in the
County of Henrico,
May 28th, 1818.
Aged,
57 years and 7 months.

W.

He was endowed
with an active mind, a feeling heart,
and liberal spirit.
Richmond
will long remember his useful life,
to which she owes various
improvements,
particularly the important
Bridge
which bears his name and connects

[page 200]

her with Manchester.
A work
suggested and accomplished
by individual enterprise and energy
and perseverance.
For many years
He represented Henrico
in the
General Assembly,
and was elected by that body
A Member
of the
Executive Council of State,
But earthly pageant’s have passed away,
His mortal remains lies beneath this stone,
His soul humbly offers itself to God.
Reader
pray thou
with the widowed and the fatherless,
that it may be mercifully accepted
and graciously appointed to Seats of
Bliss.

N.

Sacred
To the Memory of
Mrs. ABIGAIL MAYO,
relict of the late

*Her maiden name was DE HART, and she was a native of Elizabethtown, New Jersey.

[page 201]

Col. John MAYO,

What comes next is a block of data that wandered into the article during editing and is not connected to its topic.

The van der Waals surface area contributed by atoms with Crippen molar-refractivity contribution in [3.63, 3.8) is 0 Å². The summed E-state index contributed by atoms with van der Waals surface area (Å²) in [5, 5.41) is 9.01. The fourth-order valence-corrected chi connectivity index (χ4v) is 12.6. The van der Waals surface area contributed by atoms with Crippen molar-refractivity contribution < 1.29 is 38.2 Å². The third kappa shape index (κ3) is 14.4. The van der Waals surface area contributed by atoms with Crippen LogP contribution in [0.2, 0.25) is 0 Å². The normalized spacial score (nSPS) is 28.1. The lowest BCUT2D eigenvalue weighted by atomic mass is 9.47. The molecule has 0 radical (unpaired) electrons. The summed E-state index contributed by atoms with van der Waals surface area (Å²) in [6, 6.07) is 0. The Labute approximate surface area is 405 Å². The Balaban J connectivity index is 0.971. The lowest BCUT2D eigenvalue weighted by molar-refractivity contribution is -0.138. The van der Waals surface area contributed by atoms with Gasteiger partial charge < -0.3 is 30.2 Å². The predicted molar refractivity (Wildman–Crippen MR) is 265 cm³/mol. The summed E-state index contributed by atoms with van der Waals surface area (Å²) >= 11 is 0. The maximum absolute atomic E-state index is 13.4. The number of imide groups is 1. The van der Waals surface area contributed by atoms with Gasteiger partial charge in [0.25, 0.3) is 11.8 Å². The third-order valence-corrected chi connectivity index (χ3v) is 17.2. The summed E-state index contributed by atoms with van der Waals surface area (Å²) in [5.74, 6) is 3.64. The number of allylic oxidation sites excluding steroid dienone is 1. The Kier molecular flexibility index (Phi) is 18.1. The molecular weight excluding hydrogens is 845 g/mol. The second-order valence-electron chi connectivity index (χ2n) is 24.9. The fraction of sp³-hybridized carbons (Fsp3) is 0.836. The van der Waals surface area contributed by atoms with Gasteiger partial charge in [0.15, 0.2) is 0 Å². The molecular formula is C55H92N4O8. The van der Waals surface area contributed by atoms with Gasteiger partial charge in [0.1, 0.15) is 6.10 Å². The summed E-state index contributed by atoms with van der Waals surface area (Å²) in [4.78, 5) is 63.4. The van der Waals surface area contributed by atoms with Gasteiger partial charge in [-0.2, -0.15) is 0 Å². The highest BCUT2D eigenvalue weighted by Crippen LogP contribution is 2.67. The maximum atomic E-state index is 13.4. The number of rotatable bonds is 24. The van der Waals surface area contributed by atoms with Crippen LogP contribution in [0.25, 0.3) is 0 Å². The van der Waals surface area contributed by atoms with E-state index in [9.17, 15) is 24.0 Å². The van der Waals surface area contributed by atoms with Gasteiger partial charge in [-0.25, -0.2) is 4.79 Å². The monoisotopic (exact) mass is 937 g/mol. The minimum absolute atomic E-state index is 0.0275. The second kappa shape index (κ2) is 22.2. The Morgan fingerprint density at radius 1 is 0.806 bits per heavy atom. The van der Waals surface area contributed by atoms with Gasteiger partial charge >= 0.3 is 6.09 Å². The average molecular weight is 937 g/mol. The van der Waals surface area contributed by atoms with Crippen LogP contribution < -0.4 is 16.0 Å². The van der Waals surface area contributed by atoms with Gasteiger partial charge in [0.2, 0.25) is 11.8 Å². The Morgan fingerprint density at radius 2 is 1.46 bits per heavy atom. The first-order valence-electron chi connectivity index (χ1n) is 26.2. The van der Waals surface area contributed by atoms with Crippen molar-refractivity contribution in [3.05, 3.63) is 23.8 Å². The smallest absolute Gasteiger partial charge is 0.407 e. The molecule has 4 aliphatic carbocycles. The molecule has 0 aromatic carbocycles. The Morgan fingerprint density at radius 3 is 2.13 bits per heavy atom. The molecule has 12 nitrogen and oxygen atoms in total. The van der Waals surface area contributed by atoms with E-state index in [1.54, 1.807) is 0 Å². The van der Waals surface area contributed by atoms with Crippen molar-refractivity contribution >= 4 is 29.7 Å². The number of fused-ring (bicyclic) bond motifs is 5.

of Belleville,
near Richmond, Virginia,
The remembrance of her
virtues, her strength of
mind and character, her
kindness and usefulness,
will ever be cherished by
her bereft children and
friends.  She lived beloved
and respected, and died
sincerely deplored,
In the the [sic] 83rd year of
Her Age.

W.

Obit. 2nd of October,
Anno Domini 1843

S.

Green be the turf above thee,
Mother of our other days;
None knew thee, but to love thee,
None named thee, but to praise.

E.

Nat. 14th of February,
Anno Domini 1761.

We will conclude with the following inscription to the memory of two children of the late General Winfield SCOTT, whom married a daughter of Col. John and Abigail MAYO, whose epitaphs precede this.  The tomb is altar-shaped, with white marble slab and panelled slate sides, which, from the mouldering of the cement, are now falling away:

[page 202]

In Memory
of
Two lovely children,
JOHN MAYO SCOTT,
Born April 18th, 1819, Died Sept. 23rd, 1820,
Buried at Montpelier,
the seat of
Ex-President MADISON;
And
EDWARD WINFIELD SCOTT,
Born Mar. 23rd, 1823, died May 17th, 1827,
who lies
Beneath this tomb,
Sons of
Winfield and Maria MAYO SCOTT.
My soul melteth away
for very heaviness,
Comfort thou me, Oh, LORD!